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J CranioMand Func 12 (2020), No. 3 19. Aug. 2020
J CranioMand Func 12 (2020), No. 3 (19.08.2020)
Page 213-225, Language: German/English
Significance of operative definitions in studies of the risk from occlusion
The dismissal of the causal role of occlusal interferences may be the result of the erroneous concept of occlusal interference and functional disorders, including temporomandibular disorders (TMD). The majority of researchers measure or assess variation in occlusion in a way that does not correspond to the concept of interference that is applied by many clinicians. Interferences are practically universally acquired risk factors, the result of a soft diet and minimal functional tooth wear. The lack of interference-free subpopulations needs to be taken into account in the design of studies of occlusion. Studies failing to show the association between occlusion and TMD suffer from methodological bias concerning not only occlusal variation but probably also the nature of TMD. The basic assumption has been that TMD is a self-limiting pain disorder. The Research Diagnostic Criteria (RDC) for TMD exclude several signs and symptoms associated with pathofunction. In clinical opinion, they often foreshadow painful conditions. Painless patients at risk of becoming pain patients are classified as 'healthy' according to the RDC. Randomized clinical trials testing the causal role of occlusion on the assumption that occlusal interferences are universal risk factors have so far clearly failed to exclude occlusion from the causal complex of functional disorders. Elimination of the risk from occlusion remains valid therapy when the cost-benefit assessment is favorable.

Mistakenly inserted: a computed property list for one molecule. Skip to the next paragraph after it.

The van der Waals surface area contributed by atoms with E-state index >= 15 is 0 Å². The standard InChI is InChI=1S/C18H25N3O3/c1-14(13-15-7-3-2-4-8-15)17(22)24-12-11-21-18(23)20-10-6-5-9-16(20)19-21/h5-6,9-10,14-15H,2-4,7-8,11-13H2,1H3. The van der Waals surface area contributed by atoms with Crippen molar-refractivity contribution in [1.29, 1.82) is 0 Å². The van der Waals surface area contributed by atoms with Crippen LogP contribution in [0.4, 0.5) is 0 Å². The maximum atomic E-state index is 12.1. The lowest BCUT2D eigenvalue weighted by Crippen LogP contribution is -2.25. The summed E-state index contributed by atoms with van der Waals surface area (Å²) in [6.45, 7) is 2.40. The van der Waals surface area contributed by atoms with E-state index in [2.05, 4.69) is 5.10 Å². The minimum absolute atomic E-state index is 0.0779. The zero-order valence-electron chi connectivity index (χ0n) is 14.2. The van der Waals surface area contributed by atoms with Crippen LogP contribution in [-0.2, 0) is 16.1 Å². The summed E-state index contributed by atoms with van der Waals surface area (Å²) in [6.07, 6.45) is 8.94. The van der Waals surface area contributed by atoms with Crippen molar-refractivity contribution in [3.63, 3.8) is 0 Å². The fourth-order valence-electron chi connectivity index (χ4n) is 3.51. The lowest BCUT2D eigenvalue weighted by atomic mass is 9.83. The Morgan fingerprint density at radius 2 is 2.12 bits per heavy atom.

Keywords: occlusal interference, functional disorders, paradigms